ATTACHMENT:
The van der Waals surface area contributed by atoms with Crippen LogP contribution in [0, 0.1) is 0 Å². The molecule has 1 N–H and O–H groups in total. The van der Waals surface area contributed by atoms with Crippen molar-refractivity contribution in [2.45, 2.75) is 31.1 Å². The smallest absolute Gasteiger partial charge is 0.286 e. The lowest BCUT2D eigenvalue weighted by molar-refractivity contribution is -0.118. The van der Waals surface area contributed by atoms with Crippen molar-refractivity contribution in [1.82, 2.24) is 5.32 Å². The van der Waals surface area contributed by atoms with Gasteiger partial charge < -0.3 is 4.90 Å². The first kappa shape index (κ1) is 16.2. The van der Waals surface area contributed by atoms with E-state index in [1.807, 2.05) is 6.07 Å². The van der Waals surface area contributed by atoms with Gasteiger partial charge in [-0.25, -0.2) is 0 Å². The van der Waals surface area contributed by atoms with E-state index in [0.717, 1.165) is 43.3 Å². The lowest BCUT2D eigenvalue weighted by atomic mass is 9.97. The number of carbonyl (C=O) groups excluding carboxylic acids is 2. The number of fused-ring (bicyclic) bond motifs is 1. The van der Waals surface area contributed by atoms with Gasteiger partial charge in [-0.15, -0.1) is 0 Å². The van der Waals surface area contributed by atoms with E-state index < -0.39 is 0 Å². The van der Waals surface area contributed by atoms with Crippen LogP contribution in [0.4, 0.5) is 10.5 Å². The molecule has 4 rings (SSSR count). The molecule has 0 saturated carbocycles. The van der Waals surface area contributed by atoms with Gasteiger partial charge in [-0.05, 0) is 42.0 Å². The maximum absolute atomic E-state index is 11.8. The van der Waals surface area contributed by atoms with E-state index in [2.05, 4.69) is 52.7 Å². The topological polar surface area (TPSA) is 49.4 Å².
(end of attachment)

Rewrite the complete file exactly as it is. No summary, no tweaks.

The van der Waals surface area contributed by atoms with Crippen LogP contribution in [0, 0.1) is 0 Å². The molecule has 1 N–H and O–H groups in total. The van der Waals surface area contributed by atoms with Crippen molar-refractivity contribution in [2.45, 2.75) is 31.1 Å². The smallest absolute Gasteiger partial charge is 0.286 e. The lowest BCUT2D eigenvalue weighted by molar-refractivity contribution is -0.118. The van der Waals surface area contributed by atoms with Crippen molar-refractivity contribution in [1.82, 2.24) is 5.32 Å². The van der Waals surface area contributed by atoms with Gasteiger partial charge < -0.3 is 4.90 Å². The first kappa shape index (κ1) is 16.2. The van der Waals surface area contributed by atoms with E-state index in [1.807, 2.05) is 6.07 Å². The van der Waals surface area contributed by atoms with Gasteiger partial charge in [-0.25, -0.2) is 0 Å². The van der Waals surface area contributed by atoms with E-state index in [0.717, 1.165) is 43.3 Å². The lowest BCUT2D eigenvalue weighted by atomic mass is 9.97. The number of carbonyl (C=O) groups excluding carboxylic acids is 2. The number of fused-ring (bicyclic) bond motifs is 1. The van der Waals surface area contributed by atoms with Gasteiger partial charge in [-0.15, -0.1) is 0 Å². The van der Waals surface area contributed by atoms with E-state index < -0.39 is 0 Å². The van der Waals surface area contributed by atoms with Crippen LogP contribution in [0.4, 0.5) is 10.5 Å². The molecule has 4 rings (SSSR count). The molecule has 0 saturated carbocycles. The van der Waals surface area contributed by atoms with Gasteiger partial charge in [-0.05, 0) is 42.0 Å². The maximum absolute atomic E-state index is 11.8. The van der Waals surface area contributed by atoms with E-state index in [2.05, 4.69) is 52.7 Å². The topological polar surface area (TPSA) is 49.4 Å².